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Pancreatitis: what is it? Causes, Symptoms and Treatment

The pancreatitis is an inflammation of the pancreas. The pancreas is a gland located behind the stomach, near the liver, which produces enzymes needed for digestion and hormones that help regulate sugar (glucose) in the blood. Pancreatitis causes damage to the pancreas and surrounding tissues.

There are two forms of pancreatitis:

  • Acute pancreatitis occurs suddenly and lasts for several days. The majority of cases occur as a result of gallstones or because of excessive alcohol consumption.
  • Chronic pancreatitis often occurs after an episode of acute pancreatitis and can last for several years.Image result for Pancreatitis

Causes of pancreatitis

The majority of cases of acute pancreatitis are caused by gallstones or excessive alcohol consumption. Consumption of fatty foods, infection (such as mumps or viral hepatitis), and disorders following surgery, trauma to the abdomen or pancreatic cancer can cause acute pancreatitis. Some medications, for example, a pest such as pentamidine (Pentam), didanosine (Videx), used for HIV treatments or diuretics and sulfonamides may also cause acute pancreatitis. About 15% to 25% of cases of acute pancreatitis have an unknown cause.

About 45% of cases of chronic pancreatitis are caused by prolonged alcohol consumption, causing damage and calcification in the pancreas. Other factors, such as hereditary pancreatic disorders, cystic fibrosis, lupus, high triglyceride levels can cause chronic pancreatitis. About 25% of chronic pancreatitis cases have an unknown cause.

Complications of pancreatitis

Pancreatitis can cause serious problems:

  • Respiratory disorders. Acute pancreatitis can lead to respiratory failure, which can cause a potentially dangerous drop in the level of oxygen in the blood.
  • Diabetes. Chronic pancreatitis can cause damage to insulin-producing cells, which can lead to diabetes.
  • Infection. Acute pancreatitis can make the pancreas vulnerable to bacteria and infections. An infection of the pancreas can be serious and requires surgery to remove infected tissue.
  • Renal failure. Acute pancreatitis can cause kidney failure which, if it becomes severe and persistent, must be treated with dialysis.
  • Malnutrition. Acute and chronic pancreatitis can prevent the pancreas from producing the enzymes needed to absorb nutrients. This can lead to malnutrition, diarrhea and weight loss.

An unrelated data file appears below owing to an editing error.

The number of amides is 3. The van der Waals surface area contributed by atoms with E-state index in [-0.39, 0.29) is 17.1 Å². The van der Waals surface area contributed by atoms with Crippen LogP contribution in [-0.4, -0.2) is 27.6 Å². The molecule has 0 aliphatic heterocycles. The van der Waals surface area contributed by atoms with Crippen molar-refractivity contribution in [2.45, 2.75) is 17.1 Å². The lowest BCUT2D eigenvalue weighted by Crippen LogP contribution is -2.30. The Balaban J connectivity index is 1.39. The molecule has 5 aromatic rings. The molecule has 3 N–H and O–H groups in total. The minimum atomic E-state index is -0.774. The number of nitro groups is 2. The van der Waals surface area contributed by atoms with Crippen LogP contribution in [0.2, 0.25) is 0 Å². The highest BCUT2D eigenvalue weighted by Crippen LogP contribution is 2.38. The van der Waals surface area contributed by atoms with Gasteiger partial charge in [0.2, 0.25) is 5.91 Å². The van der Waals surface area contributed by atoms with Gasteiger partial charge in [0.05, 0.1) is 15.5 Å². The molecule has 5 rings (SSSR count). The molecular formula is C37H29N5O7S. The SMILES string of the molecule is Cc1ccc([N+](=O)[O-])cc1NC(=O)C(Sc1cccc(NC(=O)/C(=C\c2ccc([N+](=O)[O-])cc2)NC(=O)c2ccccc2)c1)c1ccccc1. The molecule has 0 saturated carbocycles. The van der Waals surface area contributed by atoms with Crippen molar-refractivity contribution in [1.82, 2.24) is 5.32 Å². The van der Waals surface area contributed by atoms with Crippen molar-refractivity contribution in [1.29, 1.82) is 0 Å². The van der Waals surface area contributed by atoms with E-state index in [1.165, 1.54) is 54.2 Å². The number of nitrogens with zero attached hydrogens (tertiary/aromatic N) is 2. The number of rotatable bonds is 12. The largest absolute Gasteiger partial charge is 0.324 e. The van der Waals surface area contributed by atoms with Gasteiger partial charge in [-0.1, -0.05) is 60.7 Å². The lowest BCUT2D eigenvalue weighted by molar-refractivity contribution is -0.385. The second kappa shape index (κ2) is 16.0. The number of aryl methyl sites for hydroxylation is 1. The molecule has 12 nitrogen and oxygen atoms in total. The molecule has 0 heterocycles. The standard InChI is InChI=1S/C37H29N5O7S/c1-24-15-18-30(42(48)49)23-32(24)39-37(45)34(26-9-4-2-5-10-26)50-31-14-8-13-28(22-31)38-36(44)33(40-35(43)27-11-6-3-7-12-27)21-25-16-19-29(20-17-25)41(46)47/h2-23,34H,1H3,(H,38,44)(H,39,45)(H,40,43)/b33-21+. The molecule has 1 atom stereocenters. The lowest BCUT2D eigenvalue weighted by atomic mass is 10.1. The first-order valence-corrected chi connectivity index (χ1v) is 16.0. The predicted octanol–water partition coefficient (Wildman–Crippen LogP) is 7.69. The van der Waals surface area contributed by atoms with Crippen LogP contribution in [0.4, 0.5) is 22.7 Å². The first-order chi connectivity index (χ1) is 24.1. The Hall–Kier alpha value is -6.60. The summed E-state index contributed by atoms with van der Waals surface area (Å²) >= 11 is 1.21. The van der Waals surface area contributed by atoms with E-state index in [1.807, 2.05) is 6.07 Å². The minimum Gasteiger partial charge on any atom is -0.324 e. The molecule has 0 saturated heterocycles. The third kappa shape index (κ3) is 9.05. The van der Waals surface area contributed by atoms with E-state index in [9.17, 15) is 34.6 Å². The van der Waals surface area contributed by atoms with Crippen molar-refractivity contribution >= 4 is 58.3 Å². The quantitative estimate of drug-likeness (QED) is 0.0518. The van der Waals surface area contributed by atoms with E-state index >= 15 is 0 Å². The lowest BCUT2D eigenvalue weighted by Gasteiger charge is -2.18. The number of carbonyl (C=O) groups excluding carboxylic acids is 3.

• Pancreatic cancer. Prolonged inflammation of the pancreas caused by chronic pancreatitis is a risk factor for developing pancreatic cancer.
  • Pancreatic cyst. Acute pancreatitis can cause the accumulation of fluids or debris in pouches similar to cysts in the pancreas. A cyst that breaks can cause complications, such as internal bleeding and infections.

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Diagnosis of pancreatitis

Blood tests can confirm acute pancreatitis by the presence of high levels of digestive enzymes (amylase and lipase), sugars, calcium or lipids (fats).

CT scans can be used to identify pancreas swelling, fluid accumulation in the abdomen, or the presence of pseudocysts.

Magnetic resonance imaging (MRI) and computed tomography can detect the presence of gallstones in the gallbladder.

Symptoms of pancreatitis

Symptoms of acute pancreatitis

The severity of acute pancreatitis can vary from person to person.

  • Intense abdominal pain that can radiate to the back.
  • Abdominal pain that increases after eating.
  • A swollen and painful abdomen.
  • Nausea and vomiting.
  • A sensitivity of the abdomen to the touch.
  • Fever.
  • An increase in the heart rate.

Symptoms of chronic pancreatitis

  • Pain in the upper part of the abdomen.
  • Indigestion
  • A loss of weight.
  • Oily and smelly stools (steatorrhea).

Excessive alcohol consumption can cause pancreatic damage without causing symptoms for many years. Then, suddenly, the person may develop symptoms of severe pancreatitis such as:

  • Intense pain in the abdomen.
  • A loss of pancreatic function.

People at risk for Pancreatitis